Is the bar higher for happiness in marriages without children?

By Victoria Fryer 

I recently had a conversation with a childfree friend of mine in which she confided that she was thinking of asking for a divorce. Though her reasons—which I won’t get into here, of course—were serious, they didn’t seem especially egregious. No one was cheating on anyone. There was no physical or emotional abuse. But she wasn’t happy.

And it made me wonder if the bar is higher for marriages without children. While I’ve never believed it’s worth staying in a terribly unhappy relationship just for the sake of the children, the stakes are certainly higher.

There are, obviously, so many advantages to being partnered—both practical and otherwise. There’s someone to work with in planning for the future. There’s someone to enjoy in day to day activities. There’s splitting the bills, putting down roots, expanding families (excluding children, of course!).

But there are a lot of people who enjoy, if not prefer, being single. There is a level of freedom in it that many appreciate. And, if you’re partnered with someone who doesn’t enjoy doing the same things as you, doesn’t have the same ideas about the future, or doesn’t provide you with the kind of partnership that you’re looking for, is it better to decouple and start over?

It’s obviously “easier” without children. There are no custody battles, no fights over child support, et cetera, to contend with. But is it easier to make the decision?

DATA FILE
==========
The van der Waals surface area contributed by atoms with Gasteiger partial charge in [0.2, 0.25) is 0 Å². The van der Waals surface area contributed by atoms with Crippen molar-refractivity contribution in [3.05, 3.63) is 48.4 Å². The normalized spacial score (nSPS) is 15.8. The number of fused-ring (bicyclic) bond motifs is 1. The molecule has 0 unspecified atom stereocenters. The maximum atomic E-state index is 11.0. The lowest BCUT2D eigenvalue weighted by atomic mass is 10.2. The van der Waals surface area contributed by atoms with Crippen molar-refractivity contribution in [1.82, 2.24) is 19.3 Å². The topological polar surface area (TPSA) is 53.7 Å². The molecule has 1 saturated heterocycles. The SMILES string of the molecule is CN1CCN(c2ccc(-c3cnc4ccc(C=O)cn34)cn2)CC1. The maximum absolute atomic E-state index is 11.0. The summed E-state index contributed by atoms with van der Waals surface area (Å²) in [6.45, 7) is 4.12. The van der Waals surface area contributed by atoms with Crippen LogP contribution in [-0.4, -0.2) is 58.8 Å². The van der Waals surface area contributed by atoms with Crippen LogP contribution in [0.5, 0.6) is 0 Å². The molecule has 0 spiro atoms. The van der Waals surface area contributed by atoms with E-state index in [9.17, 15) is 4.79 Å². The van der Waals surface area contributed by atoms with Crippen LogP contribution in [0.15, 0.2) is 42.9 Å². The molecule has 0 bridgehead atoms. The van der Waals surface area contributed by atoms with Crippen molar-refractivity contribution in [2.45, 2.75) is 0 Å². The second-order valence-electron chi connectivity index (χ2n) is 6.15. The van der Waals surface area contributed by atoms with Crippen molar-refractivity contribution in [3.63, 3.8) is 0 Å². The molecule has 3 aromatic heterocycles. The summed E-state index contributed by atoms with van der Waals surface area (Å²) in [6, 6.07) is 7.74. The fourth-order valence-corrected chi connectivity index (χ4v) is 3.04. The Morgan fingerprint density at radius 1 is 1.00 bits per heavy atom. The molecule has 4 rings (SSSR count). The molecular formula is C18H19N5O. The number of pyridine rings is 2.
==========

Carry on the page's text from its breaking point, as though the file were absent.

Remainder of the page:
I know that, at least for me, the older I get, the more comforting it is to have a stable home and a steady partner. From the little things, like being comfortable with each other’s quirks and walking around in my bathrobe with no concern about looking good, to the big things, like planning for the future with shared investments and retirement considerations, the advantages of being married only grow.

But if I began to grow unhappy, I wonder how long it would take for my thoughts to turn to divorce. I respect the sanctity of marriage—after all, we made promises to each other. But we also get only one chance at this life.

Since our first conversation, my friend has decided to give it more thought before she makes any rash decisions. And she’s also asked her partner to try couples counseling in the hopes that they can work out the issues they’re currently facing.

Do you think the bar is higher for happiness in childless marriages? Or is the promise of marriage equal, whether or not you have children? Also, is the level of effort toward “to death do us part” the same?

Victoria Fryer is a writer and content strategist. She lives in Pennsylvania with her husband and two pit bulls. You can find her on Twitter @extoria.

Childless couples

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